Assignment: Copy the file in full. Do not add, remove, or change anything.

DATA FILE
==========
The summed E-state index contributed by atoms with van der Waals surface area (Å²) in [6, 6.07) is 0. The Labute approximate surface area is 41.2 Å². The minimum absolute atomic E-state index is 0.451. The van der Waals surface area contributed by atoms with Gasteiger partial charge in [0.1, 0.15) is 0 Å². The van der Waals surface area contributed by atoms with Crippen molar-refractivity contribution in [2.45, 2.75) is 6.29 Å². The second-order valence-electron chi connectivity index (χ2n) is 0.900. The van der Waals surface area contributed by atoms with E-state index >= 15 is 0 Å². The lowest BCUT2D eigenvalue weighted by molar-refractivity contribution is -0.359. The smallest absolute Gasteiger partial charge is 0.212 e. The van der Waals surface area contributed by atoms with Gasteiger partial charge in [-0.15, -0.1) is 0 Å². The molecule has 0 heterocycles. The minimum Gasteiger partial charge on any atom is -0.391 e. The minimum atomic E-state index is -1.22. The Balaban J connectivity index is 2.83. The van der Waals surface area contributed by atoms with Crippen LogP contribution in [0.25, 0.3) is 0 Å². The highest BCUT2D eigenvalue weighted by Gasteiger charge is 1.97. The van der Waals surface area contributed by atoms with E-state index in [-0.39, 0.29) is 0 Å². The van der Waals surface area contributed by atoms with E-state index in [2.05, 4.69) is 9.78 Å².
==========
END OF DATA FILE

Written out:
The summed E-state index contributed by atoms with van der Waals surface area (Å²) in [6, 6.07) is 0. The Labute approximate surface area is 41.2 Å². The minimum absolute atomic E-state index is 0.451. The van der Waals surface area contributed by atoms with Gasteiger partial charge in [0.1, 0.15) is 0 Å². The van der Waals surface area contributed by atoms with Crippen molar-refractivity contribution in [2.45, 2.75) is 6.29 Å². The second-order valence-electron chi connectivity index (χ2n) is 0.900. The van der Waals surface area contributed by atoms with E-state index >= 15 is 0 Å². The lowest BCUT2D eigenvalue weighted by molar-refractivity contribution is -0.359. The smallest absolute Gasteiger partial charge is 0.212 e. The van der Waals surface area contributed by atoms with Gasteiger partial charge in [-0.15, -0.1) is 0 Å². The molecule has 0 heterocycles. The minimum Gasteiger partial charge on any atom is -0.391 e. The minimum atomic E-state index is -1.22. The Balaban J connectivity index is 2.83. The van der Waals surface area contributed by atoms with Crippen LogP contribution in [0.25, 0.3) is 0 Å². The highest BCUT2D eigenvalue weighted by Gasteiger charge is 1.97. The van der Waals surface area contributed by atoms with E-state index in [-0.39, 0.29) is 0 Å². The van der Waals surface area contributed by atoms with E-state index in [2.05, 4.69) is 9.78 Å².